Edit: 09/03 – I realized I should have titled this post as ‘Walking the Thames Path’, not river…I don’t have the right shoes for walking the river ๐Ÿ˜‰

I mentioned in an earlier post that I was keen to walk it for my birthday; that comes up in April. So since the government have decreed (at this juncture), that from 12th April: UK domestic holidays away from home permitted….I’m off!! I’m also grateful to note that hairdressers will be opening too….I really need to chop my hair off, it’s working on my nerves, mostly because it has no style due to the fact that I HAVE been chopping it off for the last 15 months!! LOL

Anyway, back to the Thames Path. When I finally decided to do this walk, I bought the book and immediately started reading. Unfortunately the guide takes us from sea (almost) to source and not the other way around. So to that end (as mentioned in said earlier post), I have decided that I shall temporarily, purely to suit the occasion, reinvent myself as an adventurer who has stumbled across this great big river and want to find the source….a bit like Levison Wood except in reverse…and he of course explored the Nile….at 6,650kms, that’s a different kettle of fish (no pun intended). The Thames’ 346kms is just a Sunday stroll in comparison.

So, what is the River Thames!? According to Britannica: “River Thames, ancient Tamesis or Tamesa, also called (in Oxford, England) River Isis, chief river of southern England. Rising in the Cotswold Hills, its basin covers an area of approximately 5,500 square miles (14,250 square km). The traditional source at Thames Head, which is dry for much of the year, is marked by a stone in a field 356 feet (108.5 metres) above sea level and 3 miles (5 km) southwest of the town of Cirencester.

However, there is some dispute, and apparently, “some think a tributary, the River Churn, has a better claim to being the source; it rises near the village of Seven Springs (700 feet [213 metres] above sea level), just south of Cheltenham”.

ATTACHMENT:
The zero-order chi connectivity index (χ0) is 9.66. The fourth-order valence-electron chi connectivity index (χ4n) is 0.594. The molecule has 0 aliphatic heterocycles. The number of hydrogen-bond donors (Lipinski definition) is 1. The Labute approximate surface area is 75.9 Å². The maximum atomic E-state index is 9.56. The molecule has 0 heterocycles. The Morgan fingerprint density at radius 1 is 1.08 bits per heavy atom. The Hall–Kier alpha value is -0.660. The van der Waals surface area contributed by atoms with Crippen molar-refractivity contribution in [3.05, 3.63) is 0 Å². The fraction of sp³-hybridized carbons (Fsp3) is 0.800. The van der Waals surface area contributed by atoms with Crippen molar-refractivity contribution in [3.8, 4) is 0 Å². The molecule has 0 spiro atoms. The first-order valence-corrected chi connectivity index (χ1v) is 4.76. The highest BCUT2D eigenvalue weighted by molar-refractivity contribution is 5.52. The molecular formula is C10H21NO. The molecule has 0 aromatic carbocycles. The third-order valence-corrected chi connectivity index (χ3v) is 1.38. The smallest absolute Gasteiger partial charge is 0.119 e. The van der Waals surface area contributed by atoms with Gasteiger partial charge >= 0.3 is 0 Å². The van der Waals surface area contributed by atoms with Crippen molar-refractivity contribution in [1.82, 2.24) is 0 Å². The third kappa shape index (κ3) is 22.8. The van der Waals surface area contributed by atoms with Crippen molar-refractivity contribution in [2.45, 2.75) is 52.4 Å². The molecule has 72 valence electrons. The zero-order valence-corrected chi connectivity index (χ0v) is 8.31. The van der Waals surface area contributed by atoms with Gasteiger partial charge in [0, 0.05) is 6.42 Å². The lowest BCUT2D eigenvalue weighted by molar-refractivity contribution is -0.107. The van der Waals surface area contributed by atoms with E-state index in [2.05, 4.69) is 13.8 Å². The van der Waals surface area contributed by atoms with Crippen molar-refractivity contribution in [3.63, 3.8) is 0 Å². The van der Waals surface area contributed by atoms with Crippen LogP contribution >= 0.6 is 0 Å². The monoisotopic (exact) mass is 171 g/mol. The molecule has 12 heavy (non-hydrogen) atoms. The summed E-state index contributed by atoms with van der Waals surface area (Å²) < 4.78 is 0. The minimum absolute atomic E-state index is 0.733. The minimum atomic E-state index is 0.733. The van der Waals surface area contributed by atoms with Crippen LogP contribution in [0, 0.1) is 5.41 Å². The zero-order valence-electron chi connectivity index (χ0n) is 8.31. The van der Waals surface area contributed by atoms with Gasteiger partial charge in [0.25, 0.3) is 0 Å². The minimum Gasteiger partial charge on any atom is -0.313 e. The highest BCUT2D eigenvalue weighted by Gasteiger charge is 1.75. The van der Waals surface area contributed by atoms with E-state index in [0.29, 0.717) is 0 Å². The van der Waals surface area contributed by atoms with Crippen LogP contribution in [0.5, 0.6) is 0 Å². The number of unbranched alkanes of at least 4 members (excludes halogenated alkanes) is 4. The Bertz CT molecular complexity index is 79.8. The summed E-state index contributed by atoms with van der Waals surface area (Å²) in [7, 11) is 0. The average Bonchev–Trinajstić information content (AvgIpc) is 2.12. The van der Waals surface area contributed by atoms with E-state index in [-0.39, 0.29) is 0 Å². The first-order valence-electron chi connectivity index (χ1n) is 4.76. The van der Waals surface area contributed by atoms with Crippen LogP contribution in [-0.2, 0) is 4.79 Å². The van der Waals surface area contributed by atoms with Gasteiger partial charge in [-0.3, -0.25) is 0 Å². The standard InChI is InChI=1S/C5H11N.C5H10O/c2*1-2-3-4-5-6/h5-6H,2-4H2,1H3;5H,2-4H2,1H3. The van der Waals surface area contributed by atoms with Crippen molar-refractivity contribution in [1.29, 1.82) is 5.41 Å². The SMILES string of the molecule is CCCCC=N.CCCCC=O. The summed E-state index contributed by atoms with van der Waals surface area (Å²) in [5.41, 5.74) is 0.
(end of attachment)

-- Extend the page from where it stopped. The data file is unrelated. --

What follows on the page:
Seven Springs features in the long-running argument over the true source of the River Thames. Two plaques at the site read “Hic tuus o Tamesine Pater septemgeminus fons” (Latin for “Here, O Father Thames, is your sevenfold spring”). Seven Springs is further from the mouth of the Thames than the medieval-preferred source at Thames Head near Kemble. In 2012 Coberley Parish Council posted a notice, on site, that “Seven Springs is certainly one of the sources of the River Thames and is held by many to be the ultimate source.” ref wikipedia

So, I guess I shall have to visit both…or shall I walk there? Hmmm. I think I’ll decide closer to the time depending on how footsore and weary I am after walking for 14 days – with a backpack. It’s an extra 33+kms which will add an extra 2 days to my journey, and the River Churn on google maps looks quite small, but after visiting google earth last night I determined that there are pathways pretty much along the whole length, barring a few farmers fields, some roads and a the odd house that appears to border the river….If I decide at the time to walk that extra 33kms (20.6 miles), then I’ll just go and deal with whatever confronts me when I get there – pretty much like I do on all my walks….just go! Of course that sometimes requires detours etc, but it’s the journey…

Meanwhile, I’m putting in loads of walking by following my Conqueror Challenges, and reading up on the route. There are loads of fantastic villages and towns along the route, some of which I have already visited and of course as mentioned in that article I have walked a large section of the Thames Path, the tidal section between Gravesend and Teddington Lock and further afield to Hampton Court.